Most importantly, they did not understand this passage to have anything to do with Americanized dating.
While we view the heart as the seat of our emotions and our will, Israel understood the heart to be the center of the whole person—not just the source of emotions and will but also of wisdom and perspective.
Most books on dating treat the idea of guarding your heart as if it merely involves protecting yourself from too much intimacy with someone of the opposite sex. It’s a call to protect your character in all that you do.
In essence, the heart referred to who you are as a person.
Solomon rightly realized that what you do flows from who you are.
Suddenly the issues of sex and boundaries start to arise, and teens find themselves having to choose sides on "hot button" topics like homosexuality and abortion.
There is a lot of growing to do in all aspects of relationships, and having Biblical and Christian guidance is essential.
It begins with prayer to God (as Paul lays out in Philippians 4:6-7) and overflows into communication with the other person.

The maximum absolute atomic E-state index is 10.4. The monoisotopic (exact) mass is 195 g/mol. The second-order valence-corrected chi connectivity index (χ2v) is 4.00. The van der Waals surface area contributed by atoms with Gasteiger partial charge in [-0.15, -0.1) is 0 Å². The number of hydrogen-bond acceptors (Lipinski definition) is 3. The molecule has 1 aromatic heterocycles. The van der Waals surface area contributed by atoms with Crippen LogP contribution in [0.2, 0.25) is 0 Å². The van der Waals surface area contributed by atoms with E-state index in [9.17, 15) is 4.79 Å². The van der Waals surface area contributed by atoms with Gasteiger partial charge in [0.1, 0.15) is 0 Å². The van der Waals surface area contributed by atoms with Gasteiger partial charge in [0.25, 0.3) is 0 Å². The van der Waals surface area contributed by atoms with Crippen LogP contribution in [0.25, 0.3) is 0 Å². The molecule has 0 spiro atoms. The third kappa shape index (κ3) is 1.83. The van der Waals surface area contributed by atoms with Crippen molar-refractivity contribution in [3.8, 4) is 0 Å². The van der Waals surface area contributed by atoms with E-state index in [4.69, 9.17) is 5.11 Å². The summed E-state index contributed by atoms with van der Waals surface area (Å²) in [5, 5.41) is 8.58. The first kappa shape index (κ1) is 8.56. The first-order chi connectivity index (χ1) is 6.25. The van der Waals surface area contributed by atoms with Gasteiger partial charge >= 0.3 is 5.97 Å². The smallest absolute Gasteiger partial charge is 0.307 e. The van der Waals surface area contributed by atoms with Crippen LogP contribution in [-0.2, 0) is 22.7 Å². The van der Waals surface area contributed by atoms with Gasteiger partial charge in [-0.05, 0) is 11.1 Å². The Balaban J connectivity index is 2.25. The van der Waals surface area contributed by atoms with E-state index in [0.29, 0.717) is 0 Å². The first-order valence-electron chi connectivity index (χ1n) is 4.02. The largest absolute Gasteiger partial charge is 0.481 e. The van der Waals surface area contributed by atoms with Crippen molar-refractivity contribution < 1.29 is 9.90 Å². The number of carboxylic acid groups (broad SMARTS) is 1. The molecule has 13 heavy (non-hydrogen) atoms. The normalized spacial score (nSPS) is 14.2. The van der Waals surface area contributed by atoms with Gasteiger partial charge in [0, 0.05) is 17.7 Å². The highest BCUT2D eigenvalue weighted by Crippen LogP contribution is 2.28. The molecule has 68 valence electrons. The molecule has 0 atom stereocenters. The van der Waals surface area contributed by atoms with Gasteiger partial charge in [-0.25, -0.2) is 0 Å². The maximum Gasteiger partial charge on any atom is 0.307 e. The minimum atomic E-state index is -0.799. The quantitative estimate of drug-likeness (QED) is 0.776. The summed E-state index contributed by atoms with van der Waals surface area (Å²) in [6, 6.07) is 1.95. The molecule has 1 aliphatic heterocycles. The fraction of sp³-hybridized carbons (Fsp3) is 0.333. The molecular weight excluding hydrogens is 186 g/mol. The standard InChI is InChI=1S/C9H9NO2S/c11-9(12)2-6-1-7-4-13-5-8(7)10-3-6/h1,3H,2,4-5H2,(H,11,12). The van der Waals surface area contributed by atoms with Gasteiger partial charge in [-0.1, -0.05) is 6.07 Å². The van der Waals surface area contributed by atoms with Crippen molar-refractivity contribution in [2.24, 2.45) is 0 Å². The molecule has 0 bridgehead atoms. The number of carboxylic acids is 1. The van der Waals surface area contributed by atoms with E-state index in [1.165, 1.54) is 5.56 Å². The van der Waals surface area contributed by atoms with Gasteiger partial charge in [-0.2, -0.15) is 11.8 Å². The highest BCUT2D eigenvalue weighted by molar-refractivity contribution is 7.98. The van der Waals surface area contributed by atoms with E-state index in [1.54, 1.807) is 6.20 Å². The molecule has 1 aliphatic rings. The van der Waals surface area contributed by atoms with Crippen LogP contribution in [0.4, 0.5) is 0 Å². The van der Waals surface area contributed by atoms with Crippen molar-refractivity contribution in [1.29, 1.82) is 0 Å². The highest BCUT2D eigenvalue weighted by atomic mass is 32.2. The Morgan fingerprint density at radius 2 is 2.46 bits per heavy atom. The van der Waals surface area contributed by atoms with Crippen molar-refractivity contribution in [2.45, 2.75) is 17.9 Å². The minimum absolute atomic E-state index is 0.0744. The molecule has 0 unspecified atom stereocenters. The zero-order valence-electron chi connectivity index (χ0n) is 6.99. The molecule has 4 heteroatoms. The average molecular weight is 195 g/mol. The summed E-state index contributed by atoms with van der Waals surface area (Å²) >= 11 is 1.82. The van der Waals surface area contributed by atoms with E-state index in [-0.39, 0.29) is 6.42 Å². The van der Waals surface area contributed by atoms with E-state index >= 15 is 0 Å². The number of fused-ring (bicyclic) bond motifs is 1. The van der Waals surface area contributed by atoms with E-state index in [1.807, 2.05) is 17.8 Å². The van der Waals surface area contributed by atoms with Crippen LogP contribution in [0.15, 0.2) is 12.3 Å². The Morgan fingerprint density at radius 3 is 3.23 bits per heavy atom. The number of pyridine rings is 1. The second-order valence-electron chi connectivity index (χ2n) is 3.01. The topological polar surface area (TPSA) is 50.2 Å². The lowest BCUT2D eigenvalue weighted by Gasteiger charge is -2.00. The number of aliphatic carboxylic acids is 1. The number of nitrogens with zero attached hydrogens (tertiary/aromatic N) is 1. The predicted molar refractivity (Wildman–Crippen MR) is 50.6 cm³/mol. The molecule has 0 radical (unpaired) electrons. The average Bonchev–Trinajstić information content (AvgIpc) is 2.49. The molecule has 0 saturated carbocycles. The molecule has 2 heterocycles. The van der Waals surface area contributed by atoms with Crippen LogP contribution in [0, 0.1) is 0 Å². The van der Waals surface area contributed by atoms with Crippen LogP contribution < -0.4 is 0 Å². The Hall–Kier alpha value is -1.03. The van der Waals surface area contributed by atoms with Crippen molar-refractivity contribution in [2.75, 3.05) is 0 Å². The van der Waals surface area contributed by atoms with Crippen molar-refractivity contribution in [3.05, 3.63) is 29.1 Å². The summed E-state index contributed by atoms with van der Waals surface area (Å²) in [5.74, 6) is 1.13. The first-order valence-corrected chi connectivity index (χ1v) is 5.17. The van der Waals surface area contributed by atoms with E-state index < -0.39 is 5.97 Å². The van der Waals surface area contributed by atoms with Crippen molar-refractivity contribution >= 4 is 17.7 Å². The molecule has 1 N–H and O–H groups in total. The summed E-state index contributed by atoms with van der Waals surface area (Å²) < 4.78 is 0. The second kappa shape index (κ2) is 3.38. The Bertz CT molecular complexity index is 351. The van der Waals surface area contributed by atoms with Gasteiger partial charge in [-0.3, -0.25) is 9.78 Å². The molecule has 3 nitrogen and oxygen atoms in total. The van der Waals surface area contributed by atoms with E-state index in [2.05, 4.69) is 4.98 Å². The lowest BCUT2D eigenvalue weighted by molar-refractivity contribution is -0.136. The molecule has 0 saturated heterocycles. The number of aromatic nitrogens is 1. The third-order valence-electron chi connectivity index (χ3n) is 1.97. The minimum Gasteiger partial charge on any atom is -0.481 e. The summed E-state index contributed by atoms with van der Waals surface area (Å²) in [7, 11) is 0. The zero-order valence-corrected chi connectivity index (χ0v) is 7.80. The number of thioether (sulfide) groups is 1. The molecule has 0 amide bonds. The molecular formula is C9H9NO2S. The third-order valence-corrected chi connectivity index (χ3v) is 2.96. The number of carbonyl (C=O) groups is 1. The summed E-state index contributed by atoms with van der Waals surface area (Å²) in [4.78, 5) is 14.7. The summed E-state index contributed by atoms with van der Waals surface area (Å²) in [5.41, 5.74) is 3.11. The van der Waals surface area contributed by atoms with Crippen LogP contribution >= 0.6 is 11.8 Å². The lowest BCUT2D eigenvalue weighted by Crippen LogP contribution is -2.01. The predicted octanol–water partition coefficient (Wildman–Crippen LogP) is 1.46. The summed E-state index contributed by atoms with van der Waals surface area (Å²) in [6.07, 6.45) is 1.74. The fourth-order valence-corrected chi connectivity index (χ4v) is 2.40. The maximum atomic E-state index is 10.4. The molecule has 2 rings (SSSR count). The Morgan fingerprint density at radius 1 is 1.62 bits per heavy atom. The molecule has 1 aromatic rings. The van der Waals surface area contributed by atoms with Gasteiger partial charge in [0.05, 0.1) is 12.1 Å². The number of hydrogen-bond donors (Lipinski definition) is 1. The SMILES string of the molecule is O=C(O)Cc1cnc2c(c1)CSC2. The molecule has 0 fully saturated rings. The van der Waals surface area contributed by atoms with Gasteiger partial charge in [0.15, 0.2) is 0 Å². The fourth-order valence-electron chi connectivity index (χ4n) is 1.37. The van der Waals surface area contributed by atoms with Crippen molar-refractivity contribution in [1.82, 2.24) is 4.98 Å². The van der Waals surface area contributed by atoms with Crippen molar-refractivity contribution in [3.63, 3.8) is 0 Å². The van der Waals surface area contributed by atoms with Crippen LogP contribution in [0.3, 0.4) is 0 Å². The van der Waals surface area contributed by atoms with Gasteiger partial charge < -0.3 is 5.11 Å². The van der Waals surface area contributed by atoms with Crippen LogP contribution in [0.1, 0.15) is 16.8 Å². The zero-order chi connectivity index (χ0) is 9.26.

In other words, the key to guarding your heart is to talk to God about the relationship before you talk to the other person about the relationship. First, hearts become unguarded when you move too fast in the relationship–becoming too vulnerable too quickly.
That’s why he instructs Israel to guard the heart (who you are) because the wellspring of life (what you do) flows from it.
Therefore, it is essential for you to guard your heart in dating because what you do in a dating relationship flows from who you are in a dating relationship.
This is also why Christian teens need to work at keeping their friendships strong.
Think of the traits that are important in any relationship like honesty and trust, and they apply to your friends.
When you read most Christian dating books, one of the key pieces of counsel they provide is to “guard your heart.” They establish that guarding your heart is an essential component of correctly pursuing any dating relationship.